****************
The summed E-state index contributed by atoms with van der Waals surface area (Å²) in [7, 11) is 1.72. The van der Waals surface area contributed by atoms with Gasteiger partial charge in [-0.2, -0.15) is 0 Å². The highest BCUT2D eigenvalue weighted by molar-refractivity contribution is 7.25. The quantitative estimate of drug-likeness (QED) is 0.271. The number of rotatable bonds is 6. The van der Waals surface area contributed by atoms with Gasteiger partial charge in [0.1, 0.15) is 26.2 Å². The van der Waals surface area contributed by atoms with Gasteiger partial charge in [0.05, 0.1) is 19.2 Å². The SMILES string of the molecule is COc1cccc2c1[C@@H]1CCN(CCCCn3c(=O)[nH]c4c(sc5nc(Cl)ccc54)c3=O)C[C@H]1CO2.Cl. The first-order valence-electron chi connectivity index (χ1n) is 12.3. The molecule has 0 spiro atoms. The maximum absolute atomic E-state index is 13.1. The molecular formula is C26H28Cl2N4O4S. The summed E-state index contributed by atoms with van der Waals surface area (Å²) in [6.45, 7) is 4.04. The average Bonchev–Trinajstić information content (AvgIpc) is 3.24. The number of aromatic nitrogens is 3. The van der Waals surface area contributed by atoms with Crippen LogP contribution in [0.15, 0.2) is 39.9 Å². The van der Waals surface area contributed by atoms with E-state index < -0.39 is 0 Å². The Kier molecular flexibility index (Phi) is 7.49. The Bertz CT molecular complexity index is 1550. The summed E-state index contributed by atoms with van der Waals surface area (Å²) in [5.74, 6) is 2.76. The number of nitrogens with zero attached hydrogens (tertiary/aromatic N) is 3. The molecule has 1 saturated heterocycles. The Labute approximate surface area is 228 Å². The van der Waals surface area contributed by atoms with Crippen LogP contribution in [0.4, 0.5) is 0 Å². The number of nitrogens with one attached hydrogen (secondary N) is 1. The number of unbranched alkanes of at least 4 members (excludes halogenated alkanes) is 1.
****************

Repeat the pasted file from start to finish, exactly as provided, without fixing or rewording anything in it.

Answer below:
The summed E-state index contributed by atoms with van der Waals surface area (Å²) in [7, 11) is 1.72. The van der Waals surface area contributed by atoms with Gasteiger partial charge in [-0.2, -0.15) is 0 Å². The highest BCUT2D eigenvalue weighted by molar-refractivity contribution is 7.25. The quantitative estimate of drug-likeness (QED) is 0.271. The number of rotatable bonds is 6. The van der Waals surface area contributed by atoms with Gasteiger partial charge in [0.1, 0.15) is 26.2 Å². The van der Waals surface area contributed by atoms with Gasteiger partial charge in [0.05, 0.1) is 19.2 Å². The SMILES string of the molecule is COc1cccc2c1[C@@H]1CCN(CCCCn3c(=O)[nH]c4c(sc5nc(Cl)ccc54)c3=O)C[C@H]1CO2.Cl. The first-order valence-electron chi connectivity index (χ1n) is 12.3. The molecule has 0 spiro atoms. The maximum absolute atomic E-state index is 13.1. The molecular formula is C26H28Cl2N4O4S. The summed E-state index contributed by atoms with van der Waals surface area (Å²) in [6.45, 7) is 4.04. The average Bonchev–Trinajstić information content (AvgIpc) is 3.24. The number of aromatic nitrogens is 3. The van der Waals surface area contributed by atoms with Crippen LogP contribution in [0.15, 0.2) is 39.9 Å². The van der Waals surface area contributed by atoms with E-state index < -0.39 is 0 Å². The Kier molecular flexibility index (Phi) is 7.49. The Bertz CT molecular complexity index is 1550. The summed E-state index contributed by atoms with van der Waals surface area (Å²) in [5.74, 6) is 2.76. The number of nitrogens with zero attached hydrogens (tertiary/aromatic N) is 3. The molecule has 1 saturated heterocycles. The Labute approximate surface area is 228 Å². The van der Waals surface area contributed by atoms with Crippen LogP contribution in [0.4, 0.5) is 0 Å². The number of nitrogens with one attached hydrogen (secondary N) is 1. The number of unbranched alkanes of at least 4 members (excludes halogenated alkanes) is 1.